Jalodbhava, aka: Jala-udbhava; 2 Definition(s)


Jalodbhava means something in Hinduism, Sanskrit. If you want to know the exact meaning, history, etymology or English translation of this term then check out the descriptions on this page. Add your comment or reference to a book if you want to contribute to this summary article.

In Hinduism

Purana and Itihasa (epic history)

Jalodbhava in Purana glossary... « previous · [J] · next »

Jalodbhava (जलोद्भव) is the name of a demon born in the waters and reared by the Nāgas according to the Nīlamata-purāṇa.—Having obtained boons from Brahmā, the demon Jalodbhava began to destroy the descendants of Manu dwelling in the lands of Dārvābhisāra, Gandhāra, Juhuṇḍura, Śakas, Khaśas etc. Seeing this devastation, Nīla approached his father Kaśyapa who had reached Kanakhala in connection with his pilgrimage to all the sacred places of the earth, and requested him to visit the tīrthas of Madra and Himavān. Kaśyapa visualised the situation and requested the gods Brahmā, Viṣṇu and Śiva to do the needful. Viṣṇu followed by Brahmā, Śiva and various other deities, proceeded to Naubandhana to punish the demon Jalodbhava.

Jalodbhava being imperishable in the waters, Viṣṇu asked Ananta to make an outlet for the waters by breaking forth the mountain barriers. He did accordingly. Thereupon the demon created the darkness which was soon dispelled by Śiva holding the sun and the moon in his hands. Viṣṇu then fought with the demon and cut off his head with his discus.

Source: archive.org: Nilamata Purana: a cultural and literary study
Purana book cover
context information

The Purana (पुराण, purāṇas) refers to Sanskrit literature preserving ancient India’s vast cultural history, including historical legends, religious ceremonies, various arts and sciences. The eighteen mahapuranas total over 400,000 shlokas (metrical couplets) and date to at least several centuries BCE.

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Languages of India and abroad

Sanskrit-English dictionary

Jalodbhava in Sanskrit glossary... « previous · [J] · next »

Jalodbhava (जलोद्भव).—a. aquatic.

- benzoin.

Jalodbhava is a Sanskrit compound consisting of the terms jala and udbhava (उद्भव).

Source: DDSA: The practical Sanskrit-English dictionary
context information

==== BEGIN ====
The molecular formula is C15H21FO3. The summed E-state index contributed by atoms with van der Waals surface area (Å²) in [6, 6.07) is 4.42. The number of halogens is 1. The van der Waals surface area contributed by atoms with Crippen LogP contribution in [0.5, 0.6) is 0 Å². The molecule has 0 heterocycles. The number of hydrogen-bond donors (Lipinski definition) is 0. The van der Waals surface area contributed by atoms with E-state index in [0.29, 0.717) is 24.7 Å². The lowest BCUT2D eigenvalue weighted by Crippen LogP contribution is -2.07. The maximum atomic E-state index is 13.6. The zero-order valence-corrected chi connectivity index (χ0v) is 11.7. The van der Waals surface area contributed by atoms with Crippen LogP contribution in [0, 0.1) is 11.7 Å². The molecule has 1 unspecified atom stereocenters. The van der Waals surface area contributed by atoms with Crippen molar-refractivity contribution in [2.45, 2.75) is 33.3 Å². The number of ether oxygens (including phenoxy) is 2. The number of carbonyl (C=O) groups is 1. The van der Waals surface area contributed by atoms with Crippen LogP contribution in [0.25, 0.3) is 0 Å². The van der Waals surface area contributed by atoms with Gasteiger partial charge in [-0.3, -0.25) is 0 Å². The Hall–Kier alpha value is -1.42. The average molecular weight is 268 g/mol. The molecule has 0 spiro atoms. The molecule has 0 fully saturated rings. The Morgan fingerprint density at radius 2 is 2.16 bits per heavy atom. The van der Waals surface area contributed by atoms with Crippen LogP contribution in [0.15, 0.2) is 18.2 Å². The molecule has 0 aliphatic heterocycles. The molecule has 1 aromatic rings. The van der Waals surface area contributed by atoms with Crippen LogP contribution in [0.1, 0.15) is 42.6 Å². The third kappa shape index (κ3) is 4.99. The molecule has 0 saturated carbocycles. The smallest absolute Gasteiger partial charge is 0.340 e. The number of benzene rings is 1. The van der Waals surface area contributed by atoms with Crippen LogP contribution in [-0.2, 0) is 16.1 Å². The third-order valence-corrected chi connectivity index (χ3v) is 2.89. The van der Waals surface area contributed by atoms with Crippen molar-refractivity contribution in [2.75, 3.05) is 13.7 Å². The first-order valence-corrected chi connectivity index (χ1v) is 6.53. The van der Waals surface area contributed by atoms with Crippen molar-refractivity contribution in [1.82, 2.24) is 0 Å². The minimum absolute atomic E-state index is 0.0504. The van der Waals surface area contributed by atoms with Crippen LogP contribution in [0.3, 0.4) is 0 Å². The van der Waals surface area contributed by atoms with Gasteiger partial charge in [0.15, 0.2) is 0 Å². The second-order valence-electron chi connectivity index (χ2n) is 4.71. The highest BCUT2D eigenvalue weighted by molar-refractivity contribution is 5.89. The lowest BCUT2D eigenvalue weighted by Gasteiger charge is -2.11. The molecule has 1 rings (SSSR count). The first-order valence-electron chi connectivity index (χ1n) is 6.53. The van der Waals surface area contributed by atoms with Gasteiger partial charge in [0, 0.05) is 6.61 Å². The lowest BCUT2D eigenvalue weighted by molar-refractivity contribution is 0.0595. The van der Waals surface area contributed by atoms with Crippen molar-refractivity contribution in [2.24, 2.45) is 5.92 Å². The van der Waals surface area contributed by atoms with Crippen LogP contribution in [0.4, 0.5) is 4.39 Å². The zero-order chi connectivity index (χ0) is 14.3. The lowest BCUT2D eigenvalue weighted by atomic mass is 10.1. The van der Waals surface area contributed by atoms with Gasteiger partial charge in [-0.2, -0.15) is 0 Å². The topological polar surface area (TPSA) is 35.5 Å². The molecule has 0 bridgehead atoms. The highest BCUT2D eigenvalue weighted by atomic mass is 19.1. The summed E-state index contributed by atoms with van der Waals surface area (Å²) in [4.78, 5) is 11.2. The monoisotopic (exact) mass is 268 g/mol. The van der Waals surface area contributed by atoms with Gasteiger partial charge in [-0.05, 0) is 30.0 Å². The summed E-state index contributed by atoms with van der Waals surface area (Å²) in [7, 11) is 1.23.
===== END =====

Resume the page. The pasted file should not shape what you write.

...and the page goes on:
Sanskrit, also spelled संस्कृतम् (saṃskṛtam), is an ancient language of India commonly seen as the grandmother of the Indo-European language family. Closely allied with Prakrit and Pali, Sanskrit is more exhaustive in both grammar and terms and has the most extensive collection of literature in the world, greatly surpassing its sister-languages Greek and Latin.

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Relevant definitions

Search found 510 related definition(s) that might help you understand this better. Below you will find the 15 most relevant articles:

Jala (जल).—mfn. (-laḥ-lā-laṃ) Cold stupid, apathetic, idiotic, &c. n. (-laṃ) 1. Water. 2. A...
Jaladhi (जलधि).—m. (-dhiḥ) 1. The ocean. 2. A large number, (a hundred lacs of crores.) 3. The ...
Udbhava (उद्भव).—m. (-vaḥ) Birth, production. E. ut forth, bhū to be or become, ac aff.--- OR -...
Jalada (जलद).—mfn. (-daḥ-dā-daṃ) Giving or shedding water. m. (-daḥ) 1. A cloud. 2. A fragrant ...
Jaladhara (जलधर).—mfn. (-raḥ-rā-raṃ) Holding or having water. m. (-raḥ) 1. A cloud. 2. The ocea...
Jalaśaya (जलशय).—m. (-yaḥ) Vishnu. E. jala water, and śaya who sleeps; he is supposed to sleep ...
Jalaja (जलज).—mfn. (-jaḥ-jā-jaṃ) Water-born, aquatic. m. (-jaḥ) 1. A fish. 2. Any aquatic anima...
Jalanidhi (जलनिधि).—m. (-dhiḥ) The ocean. E. jala water and nidhi a nest. nidhīyate asmin ni-dh...
1) Indrajāla (इन्द्रजाल) is the name of an Āgama or Tantra mentioned in the Kakṣapuṭatantr...
Jalayantra (जलयन्त्र).—n. (-ntraṃ) A water-work, a machine for raising water, &c., any cont...
Jalaprāya (जलप्राय).—n. (-yaṃ) A country abounding with water. E. jala, and prāya abundance.---...
Jaleśvara (जलेश्वर).—m. (-raḥ) 1. A name of the deity of water, Varuna. 2. The ocean. E. jala, ...
Nirjala (निर्जल).—mfn. (-laḥ-lā-laṃ) Dry, desart, void of water. m. (-laḥ) A desart, a waste. E...
Liṅgodbhava (लिङ्गोद्भव) refers to one of the manifestations of Śiva.—In the form of Liṅgodbhav...
Jala-krīḍā.—(ASLV), water sports. Note: jala-krīḍā is defined in the “Indian epigraphical gloss...

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